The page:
Truth be told I think the movie went straight over our heads. It wasn’t till afterwords as we sat discussing it that it occured to us that in part it’s an allegory for France’s relationship with Algeria, something that would have been much clearer to the film’s original French audience. We were also non-plussed by the ending, which comes abruptly and seemingly without any resolution of the central tensions. It strikes me now that this was really the point – there is no pat resolution to the issues that are explored, they’re ongoing and the resolution remains to be seen.
Anyway, I enjoyed the film – it’s well acted and has some decent cinematography, plus it’s really thought provoking. I doubt that many folks who read my site would enjoy it though – it’s also slow, deliberate, and very reliant on interpretation – this is a show, not tell, movie. There are shots that last for minutes where nothing, seemingly, happens, and I suspect that would drive most of my friends nuts. Still, I really enjoyed it and I think Susan did too.
Susan had to work on Sunday and I was tired from staying up all night playing Rock Band, so Sunday afternoon/evening I lounged around watching tv. One of the things I watched was Zack and Miri make a Porno. It was just ok. If you like Kevin Smith movies, you’ll probably enjoy it – scatological humor, discussion of subjects that are normally out of bounds, profanity laden rants, etc, all the Kevin Smith bits you would expect are here, including a scene I wish I had never seen (if you’ve seen the movie, you know which one I mean – it’s all about the cake frosting). It’s also got awkward acting, poorly directed scenes that don’t flow,and a ridiculous plot. All in all though there are a few laughs to be had and Elizabeth Banks is fun to watch.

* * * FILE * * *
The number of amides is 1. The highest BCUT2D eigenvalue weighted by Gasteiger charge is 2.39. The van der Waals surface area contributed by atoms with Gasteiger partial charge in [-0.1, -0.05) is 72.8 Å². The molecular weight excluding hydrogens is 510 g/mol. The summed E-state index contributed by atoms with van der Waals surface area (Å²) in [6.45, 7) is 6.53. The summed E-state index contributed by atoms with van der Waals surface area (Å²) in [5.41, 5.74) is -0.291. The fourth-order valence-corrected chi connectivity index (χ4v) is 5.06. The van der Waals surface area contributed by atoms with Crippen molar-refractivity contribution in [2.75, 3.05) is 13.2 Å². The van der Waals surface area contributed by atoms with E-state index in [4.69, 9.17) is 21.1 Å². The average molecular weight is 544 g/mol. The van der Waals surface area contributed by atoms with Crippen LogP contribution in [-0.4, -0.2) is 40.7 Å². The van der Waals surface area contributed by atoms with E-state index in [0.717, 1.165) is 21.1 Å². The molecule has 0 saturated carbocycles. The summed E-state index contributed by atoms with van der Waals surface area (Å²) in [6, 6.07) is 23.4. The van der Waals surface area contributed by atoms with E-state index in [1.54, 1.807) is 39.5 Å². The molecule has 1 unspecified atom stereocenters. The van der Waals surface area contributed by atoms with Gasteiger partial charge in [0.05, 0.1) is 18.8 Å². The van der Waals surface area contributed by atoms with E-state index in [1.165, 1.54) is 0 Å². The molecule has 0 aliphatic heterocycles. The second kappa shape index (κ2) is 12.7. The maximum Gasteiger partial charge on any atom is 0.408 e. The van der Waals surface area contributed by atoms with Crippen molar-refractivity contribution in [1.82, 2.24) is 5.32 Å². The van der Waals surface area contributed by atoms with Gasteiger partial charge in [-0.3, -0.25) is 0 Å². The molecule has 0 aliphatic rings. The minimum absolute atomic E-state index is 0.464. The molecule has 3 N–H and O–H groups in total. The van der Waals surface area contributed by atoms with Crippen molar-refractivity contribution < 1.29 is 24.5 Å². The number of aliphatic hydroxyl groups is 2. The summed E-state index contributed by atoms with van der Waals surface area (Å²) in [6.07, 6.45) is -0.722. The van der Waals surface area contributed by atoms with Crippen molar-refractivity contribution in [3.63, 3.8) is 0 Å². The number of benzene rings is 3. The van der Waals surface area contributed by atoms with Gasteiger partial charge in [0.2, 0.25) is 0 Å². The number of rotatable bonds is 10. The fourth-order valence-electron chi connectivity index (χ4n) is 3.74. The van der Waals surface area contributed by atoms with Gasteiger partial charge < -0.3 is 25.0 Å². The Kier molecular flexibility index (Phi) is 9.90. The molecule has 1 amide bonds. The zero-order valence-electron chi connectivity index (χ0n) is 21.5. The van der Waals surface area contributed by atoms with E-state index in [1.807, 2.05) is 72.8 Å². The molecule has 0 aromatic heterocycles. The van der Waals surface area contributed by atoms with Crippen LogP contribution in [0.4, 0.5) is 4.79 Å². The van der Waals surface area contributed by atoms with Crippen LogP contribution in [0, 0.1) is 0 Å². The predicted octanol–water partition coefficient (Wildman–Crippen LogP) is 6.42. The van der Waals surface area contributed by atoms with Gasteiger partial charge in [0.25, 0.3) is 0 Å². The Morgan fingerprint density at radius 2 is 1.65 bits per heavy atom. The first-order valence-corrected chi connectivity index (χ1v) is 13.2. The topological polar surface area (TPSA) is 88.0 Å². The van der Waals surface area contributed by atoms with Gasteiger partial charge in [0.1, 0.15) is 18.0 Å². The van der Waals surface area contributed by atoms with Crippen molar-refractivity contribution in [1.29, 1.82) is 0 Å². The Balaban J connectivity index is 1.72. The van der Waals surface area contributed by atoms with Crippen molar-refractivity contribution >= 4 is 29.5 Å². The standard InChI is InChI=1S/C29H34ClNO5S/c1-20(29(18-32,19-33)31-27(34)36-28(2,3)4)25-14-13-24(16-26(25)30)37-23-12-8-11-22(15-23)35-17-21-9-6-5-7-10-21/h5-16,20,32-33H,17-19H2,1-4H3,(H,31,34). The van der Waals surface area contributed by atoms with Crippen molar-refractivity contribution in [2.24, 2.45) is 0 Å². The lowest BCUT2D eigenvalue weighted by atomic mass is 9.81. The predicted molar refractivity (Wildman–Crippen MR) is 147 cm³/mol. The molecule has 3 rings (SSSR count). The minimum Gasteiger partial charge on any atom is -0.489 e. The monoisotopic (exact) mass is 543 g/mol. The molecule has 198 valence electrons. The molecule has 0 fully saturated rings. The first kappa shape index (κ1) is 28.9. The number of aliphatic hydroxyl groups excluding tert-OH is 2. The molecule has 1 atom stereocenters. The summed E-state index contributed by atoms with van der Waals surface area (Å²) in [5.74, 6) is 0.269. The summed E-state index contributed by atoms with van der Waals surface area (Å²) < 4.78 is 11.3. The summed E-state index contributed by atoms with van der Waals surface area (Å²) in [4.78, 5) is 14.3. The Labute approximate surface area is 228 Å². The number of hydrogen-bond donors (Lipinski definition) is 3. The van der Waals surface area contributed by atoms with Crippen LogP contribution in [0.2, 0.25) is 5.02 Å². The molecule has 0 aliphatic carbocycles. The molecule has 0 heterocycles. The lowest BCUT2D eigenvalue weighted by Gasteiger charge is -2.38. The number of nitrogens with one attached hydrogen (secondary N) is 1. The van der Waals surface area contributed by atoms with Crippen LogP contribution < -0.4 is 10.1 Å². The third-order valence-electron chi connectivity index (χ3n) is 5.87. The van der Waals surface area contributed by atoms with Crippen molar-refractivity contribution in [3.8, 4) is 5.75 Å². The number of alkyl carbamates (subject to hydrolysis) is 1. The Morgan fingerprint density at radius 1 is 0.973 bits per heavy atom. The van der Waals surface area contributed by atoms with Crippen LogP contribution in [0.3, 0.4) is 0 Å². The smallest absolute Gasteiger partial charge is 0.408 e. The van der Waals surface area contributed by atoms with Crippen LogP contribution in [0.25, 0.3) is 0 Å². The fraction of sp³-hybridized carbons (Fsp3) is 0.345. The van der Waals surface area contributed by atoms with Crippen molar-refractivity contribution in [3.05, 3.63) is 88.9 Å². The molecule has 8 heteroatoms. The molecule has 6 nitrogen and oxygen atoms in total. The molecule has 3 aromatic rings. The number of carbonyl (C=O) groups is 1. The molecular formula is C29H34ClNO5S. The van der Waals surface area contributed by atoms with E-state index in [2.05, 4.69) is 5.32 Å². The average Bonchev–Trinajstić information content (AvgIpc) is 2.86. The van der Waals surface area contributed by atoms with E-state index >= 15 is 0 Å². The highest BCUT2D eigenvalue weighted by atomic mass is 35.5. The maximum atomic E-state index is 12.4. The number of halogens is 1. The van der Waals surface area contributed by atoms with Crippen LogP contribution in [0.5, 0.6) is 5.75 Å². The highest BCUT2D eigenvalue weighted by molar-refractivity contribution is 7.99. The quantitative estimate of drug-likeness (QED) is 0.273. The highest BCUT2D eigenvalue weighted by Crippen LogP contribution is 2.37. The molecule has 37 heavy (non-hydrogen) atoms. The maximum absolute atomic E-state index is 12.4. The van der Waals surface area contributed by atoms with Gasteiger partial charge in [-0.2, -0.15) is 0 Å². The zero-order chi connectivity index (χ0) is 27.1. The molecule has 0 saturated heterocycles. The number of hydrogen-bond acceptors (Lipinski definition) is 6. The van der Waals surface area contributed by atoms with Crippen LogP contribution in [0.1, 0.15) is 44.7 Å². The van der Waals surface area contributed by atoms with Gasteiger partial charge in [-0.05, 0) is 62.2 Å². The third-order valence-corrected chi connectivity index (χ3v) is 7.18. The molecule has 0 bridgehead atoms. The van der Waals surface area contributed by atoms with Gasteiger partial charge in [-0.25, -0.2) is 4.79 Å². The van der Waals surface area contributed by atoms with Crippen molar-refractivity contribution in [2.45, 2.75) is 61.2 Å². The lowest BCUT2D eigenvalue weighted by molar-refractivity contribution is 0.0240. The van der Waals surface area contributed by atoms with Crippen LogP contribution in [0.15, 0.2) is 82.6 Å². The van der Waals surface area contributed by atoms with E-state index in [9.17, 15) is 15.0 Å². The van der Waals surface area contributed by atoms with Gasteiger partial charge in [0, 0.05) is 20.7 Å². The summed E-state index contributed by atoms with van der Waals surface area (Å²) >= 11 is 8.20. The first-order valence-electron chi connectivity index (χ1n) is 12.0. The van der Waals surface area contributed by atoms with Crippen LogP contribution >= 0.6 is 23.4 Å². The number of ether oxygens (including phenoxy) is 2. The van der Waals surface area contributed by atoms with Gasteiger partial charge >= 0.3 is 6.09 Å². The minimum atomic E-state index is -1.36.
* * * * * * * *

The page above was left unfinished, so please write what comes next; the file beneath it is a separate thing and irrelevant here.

Susan got a recommendation for this one from Bob Mondello on NPR and we watched it last night. Disappointing sums it up. It’s a drama about a feud between two families that becomes violent when the family patriarch dies. It’s a meditation on violence that’s not very well acted and not very well filmed, plus there’s a certain lack of….verisimilitude? Authenticity? One character walks around in the same bleached white gauze bandages all movie, another demonstrates his supposed mechanical skills by showing his younger brothers how to tighten a bolt…it just came across poorly. There were a few laughs to be had at the expense of the dim rednecks that make up one of the families, the ending is unusual for a film with this theme, and it exhibits that rare ‘show, not tell’ quality I so enjoy – these are the only positive things I can think of to say about the film.
It’s well reviewed over on IMDB so maybe it’s your cup of tea – it wasn’t mine despite generally liking dramas.
I watched Pineapple Express over the weekend, which may surprise folks since it’s not really in tune with my tastes, but I loved the Cheech and Chong movies back in the day and enjoyed the 40 year old Virgin and Superbad, which had some of the same folks involved, so I figured why not give it a shot. I shouldn’t have bothered. It starts off ok, introducing the main character, his dope dealer, and the improbable series of events that leads to them spending the movie fleeing a gang of murderous thugs, but the whole thing feels like amateur hour with bad acting, sophmoric humor, a plot full of holes, and an unsatisfying ending. My recommendation? Stay away.